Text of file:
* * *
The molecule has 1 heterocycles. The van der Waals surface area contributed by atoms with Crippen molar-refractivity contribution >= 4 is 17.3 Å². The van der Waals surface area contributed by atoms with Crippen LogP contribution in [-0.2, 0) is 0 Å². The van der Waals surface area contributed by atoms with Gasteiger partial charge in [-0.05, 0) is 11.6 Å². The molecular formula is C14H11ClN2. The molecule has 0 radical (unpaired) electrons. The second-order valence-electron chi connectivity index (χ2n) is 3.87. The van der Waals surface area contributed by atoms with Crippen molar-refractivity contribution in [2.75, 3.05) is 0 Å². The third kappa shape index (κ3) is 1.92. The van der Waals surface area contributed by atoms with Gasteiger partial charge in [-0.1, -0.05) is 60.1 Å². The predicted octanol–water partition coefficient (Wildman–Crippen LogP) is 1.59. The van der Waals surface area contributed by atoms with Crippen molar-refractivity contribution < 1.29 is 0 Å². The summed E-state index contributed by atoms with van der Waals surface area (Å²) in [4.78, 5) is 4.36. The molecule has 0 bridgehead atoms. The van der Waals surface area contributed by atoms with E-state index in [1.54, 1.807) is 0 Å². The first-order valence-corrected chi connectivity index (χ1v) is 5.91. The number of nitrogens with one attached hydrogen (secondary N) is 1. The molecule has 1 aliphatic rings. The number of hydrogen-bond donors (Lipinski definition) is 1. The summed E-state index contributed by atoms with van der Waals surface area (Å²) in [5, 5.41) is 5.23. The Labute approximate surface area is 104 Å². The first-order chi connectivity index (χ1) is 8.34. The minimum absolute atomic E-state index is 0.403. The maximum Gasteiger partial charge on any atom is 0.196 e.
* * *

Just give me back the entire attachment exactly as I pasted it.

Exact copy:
The molecule has 1 heterocycles. The van der Waals surface area contributed by atoms with Crippen molar-refractivity contribution >= 4 is 17.3 Å². The van der Waals surface area contributed by atoms with Crippen LogP contribution in [-0.2, 0) is 0 Å². The van der Waals surface area contributed by atoms with Gasteiger partial charge in [-0.05, 0) is 11.6 Å². The molecular formula is C14H11ClN2. The molecule has 0 radical (unpaired) electrons. The second-order valence-electron chi connectivity index (χ2n) is 3.87. The van der Waals surface area contributed by atoms with Crippen molar-refractivity contribution in [2.75, 3.05) is 0 Å². The third kappa shape index (κ3) is 1.92. The van der Waals surface area contributed by atoms with Gasteiger partial charge in [-0.1, -0.05) is 60.1 Å². The predicted octanol–water partition coefficient (Wildman–Crippen LogP) is 1.59. The van der Waals surface area contributed by atoms with Crippen molar-refractivity contribution < 1.29 is 0 Å². The summed E-state index contributed by atoms with van der Waals surface area (Å²) in [4.78, 5) is 4.36. The molecule has 0 bridgehead atoms. The van der Waals surface area contributed by atoms with E-state index in [1.54, 1.807) is 0 Å². The first-order valence-corrected chi connectivity index (χ1v) is 5.91. The number of nitrogens with one attached hydrogen (secondary N) is 1. The molecule has 1 aliphatic rings. The number of hydrogen-bond donors (Lipinski definition) is 1. The summed E-state index contributed by atoms with van der Waals surface area (Å²) in [5, 5.41) is 5.23. The Labute approximate surface area is 104 Å². The first-order chi connectivity index (χ1) is 8.34. The minimum absolute atomic E-state index is 0.403. The maximum Gasteiger partial charge on any atom is 0.196 e.